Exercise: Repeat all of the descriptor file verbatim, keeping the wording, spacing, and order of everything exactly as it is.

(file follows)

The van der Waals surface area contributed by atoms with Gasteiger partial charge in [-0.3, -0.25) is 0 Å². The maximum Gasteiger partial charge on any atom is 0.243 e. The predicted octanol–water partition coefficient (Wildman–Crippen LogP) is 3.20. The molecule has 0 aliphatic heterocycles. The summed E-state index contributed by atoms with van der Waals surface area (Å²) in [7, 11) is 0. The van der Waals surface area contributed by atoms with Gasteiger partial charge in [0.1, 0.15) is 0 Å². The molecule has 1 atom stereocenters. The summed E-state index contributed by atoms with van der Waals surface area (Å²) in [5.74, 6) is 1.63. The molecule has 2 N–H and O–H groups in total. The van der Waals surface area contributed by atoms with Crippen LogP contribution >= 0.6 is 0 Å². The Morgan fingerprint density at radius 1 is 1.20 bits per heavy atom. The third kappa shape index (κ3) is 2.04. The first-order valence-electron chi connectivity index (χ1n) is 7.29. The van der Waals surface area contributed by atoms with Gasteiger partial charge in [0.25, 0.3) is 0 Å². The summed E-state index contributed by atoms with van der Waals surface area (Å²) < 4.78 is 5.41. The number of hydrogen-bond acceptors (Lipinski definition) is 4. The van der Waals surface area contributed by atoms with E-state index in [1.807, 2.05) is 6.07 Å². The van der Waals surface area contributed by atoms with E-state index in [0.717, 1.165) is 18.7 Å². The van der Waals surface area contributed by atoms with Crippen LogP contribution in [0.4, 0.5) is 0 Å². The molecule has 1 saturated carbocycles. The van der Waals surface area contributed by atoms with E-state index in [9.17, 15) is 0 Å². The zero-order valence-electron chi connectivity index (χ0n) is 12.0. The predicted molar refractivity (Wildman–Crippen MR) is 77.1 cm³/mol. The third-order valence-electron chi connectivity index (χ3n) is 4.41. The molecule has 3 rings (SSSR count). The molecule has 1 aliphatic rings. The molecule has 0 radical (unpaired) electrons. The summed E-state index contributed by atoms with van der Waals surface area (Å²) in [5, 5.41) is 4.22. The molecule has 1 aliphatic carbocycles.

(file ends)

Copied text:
The van der Waals surface area contributed by atoms with Gasteiger partial charge in [-0.3, -0.25) is 0 Å². The maximum Gasteiger partial charge on any atom is 0.243 e. The predicted octanol–water partition coefficient (Wildman–Crippen LogP) is 3.20. The molecule has 0 aliphatic heterocycles. The summed E-state index contributed by atoms with van der Waals surface area (Å²) in [7, 11) is 0. The van der Waals surface area contributed by atoms with Gasteiger partial charge in [0.1, 0.15) is 0 Å². The molecule has 1 atom stereocenters. The summed E-state index contributed by atoms with van der Waals surface area (Å²) in [5.74, 6) is 1.63. The molecule has 2 N–H and O–H groups in total. The van der Waals surface area contributed by atoms with Crippen LogP contribution >= 0.6 is 0 Å². The Morgan fingerprint density at radius 1 is 1.20 bits per heavy atom. The third kappa shape index (κ3) is 2.04. The first-order valence-electron chi connectivity index (χ1n) is 7.29. The van der Waals surface area contributed by atoms with Gasteiger partial charge in [0.25, 0.3) is 0 Å². The summed E-state index contributed by atoms with van der Waals surface area (Å²) < 4.78 is 5.41. The number of hydrogen-bond acceptors (Lipinski definition) is 4. The van der Waals surface area contributed by atoms with E-state index in [1.807, 2.05) is 6.07 Å². The van der Waals surface area contributed by atoms with E-state index in [0.717, 1.165) is 18.7 Å². The van der Waals surface area contributed by atoms with Crippen LogP contribution in [0.4, 0.5) is 0 Å². The molecule has 1 saturated carbocycles. The van der Waals surface area contributed by atoms with E-state index in [9.17, 15) is 0 Å². The zero-order valence-electron chi connectivity index (χ0n) is 12.0. The predicted molar refractivity (Wildman–Crippen MR) is 77.1 cm³/mol. The third-order valence-electron chi connectivity index (χ3n) is 4.41. The molecule has 3 rings (SSSR count). The molecule has 1 aliphatic rings. The molecule has 0 radical (unpaired) electrons. The summed E-state index contributed by atoms with van der Waals surface area (Å²) in [5, 5.41) is 4.22. The molecule has 1 aliphatic carbocycles.